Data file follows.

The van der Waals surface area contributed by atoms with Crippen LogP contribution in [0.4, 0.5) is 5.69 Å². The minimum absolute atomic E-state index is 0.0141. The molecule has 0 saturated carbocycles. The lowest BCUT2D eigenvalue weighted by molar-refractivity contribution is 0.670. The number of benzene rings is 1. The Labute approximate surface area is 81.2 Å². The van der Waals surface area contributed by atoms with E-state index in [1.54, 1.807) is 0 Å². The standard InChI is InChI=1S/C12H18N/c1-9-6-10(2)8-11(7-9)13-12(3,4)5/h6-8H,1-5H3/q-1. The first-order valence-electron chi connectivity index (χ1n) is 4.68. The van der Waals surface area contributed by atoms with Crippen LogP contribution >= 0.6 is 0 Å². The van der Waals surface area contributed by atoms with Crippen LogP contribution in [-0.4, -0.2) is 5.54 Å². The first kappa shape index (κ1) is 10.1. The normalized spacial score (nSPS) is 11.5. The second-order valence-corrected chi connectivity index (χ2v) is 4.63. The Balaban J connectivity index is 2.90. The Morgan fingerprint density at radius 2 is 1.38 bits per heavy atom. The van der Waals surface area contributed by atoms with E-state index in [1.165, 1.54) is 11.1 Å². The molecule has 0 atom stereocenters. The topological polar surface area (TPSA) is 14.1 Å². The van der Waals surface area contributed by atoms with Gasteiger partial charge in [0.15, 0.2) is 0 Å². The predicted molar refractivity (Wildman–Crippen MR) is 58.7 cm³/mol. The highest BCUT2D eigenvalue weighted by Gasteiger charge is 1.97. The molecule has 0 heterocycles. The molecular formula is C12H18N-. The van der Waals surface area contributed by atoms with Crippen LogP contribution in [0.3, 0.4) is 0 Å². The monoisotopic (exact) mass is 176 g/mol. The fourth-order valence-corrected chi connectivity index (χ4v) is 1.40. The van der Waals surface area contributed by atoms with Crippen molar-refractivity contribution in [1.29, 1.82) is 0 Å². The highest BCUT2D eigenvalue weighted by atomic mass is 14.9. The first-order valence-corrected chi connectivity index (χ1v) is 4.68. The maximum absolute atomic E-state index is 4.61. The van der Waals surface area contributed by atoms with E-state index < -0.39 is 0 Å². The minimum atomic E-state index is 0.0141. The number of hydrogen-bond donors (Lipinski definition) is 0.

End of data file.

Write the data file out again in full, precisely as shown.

The van der Waals surface area contributed by atoms with Crippen LogP contribution in [0.4, 0.5) is 5.69 Å². The minimum absolute atomic E-state index is 0.0141. The molecule has 0 saturated carbocycles. The lowest BCUT2D eigenvalue weighted by molar-refractivity contribution is 0.670. The number of benzene rings is 1. The Labute approximate surface area is 81.2 Å². The van der Waals surface area contributed by atoms with E-state index in [1.54, 1.807) is 0 Å². The standard InChI is InChI=1S/C12H18N/c1-9-6-10(2)8-11(7-9)13-12(3,4)5/h6-8H,1-5H3/q-1. The first-order valence-electron chi connectivity index (χ1n) is 4.68. The van der Waals surface area contributed by atoms with Crippen LogP contribution >= 0.6 is 0 Å². The van der Waals surface area contributed by atoms with Crippen LogP contribution in [-0.4, -0.2) is 5.54 Å². The first kappa shape index (κ1) is 10.1. The normalized spacial score (nSPS) is 11.5. The second-order valence-corrected chi connectivity index (χ2v) is 4.63. The Balaban J connectivity index is 2.90. The Morgan fingerprint density at radius 2 is 1.38 bits per heavy atom. The van der Waals surface area contributed by atoms with E-state index in [1.165, 1.54) is 11.1 Å². The molecule has 0 atom stereocenters. The topological polar surface area (TPSA) is 14.1 Å². The van der Waals surface area contributed by atoms with Gasteiger partial charge in [0.15, 0.2) is 0 Å². The predicted molar refractivity (Wildman–Crippen MR) is 58.7 cm³/mol. The highest BCUT2D eigenvalue weighted by Gasteiger charge is 1.97. The molecule has 0 heterocycles. The molecular formula is C12H18N-. The van der Waals surface area contributed by atoms with Crippen LogP contribution in [0.3, 0.4) is 0 Å². The monoisotopic (exact) mass is 176 g/mol. The fourth-order valence-corrected chi connectivity index (χ4v) is 1.40. The van der Waals surface area contributed by atoms with Crippen molar-refractivity contribution in [1.29, 1.82) is 0 Å². The highest BCUT2D eigenvalue weighted by atomic mass is 14.9. The first-order valence-corrected chi connectivity index (χ1v) is 4.68. The maximum absolute atomic E-state index is 4.61. The van der Waals surface area contributed by atoms with E-state index < -0.39 is 0 Å². The minimum atomic E-state index is 0.0141. The number of hydrogen-bond donors (Lipinski definition) is 0.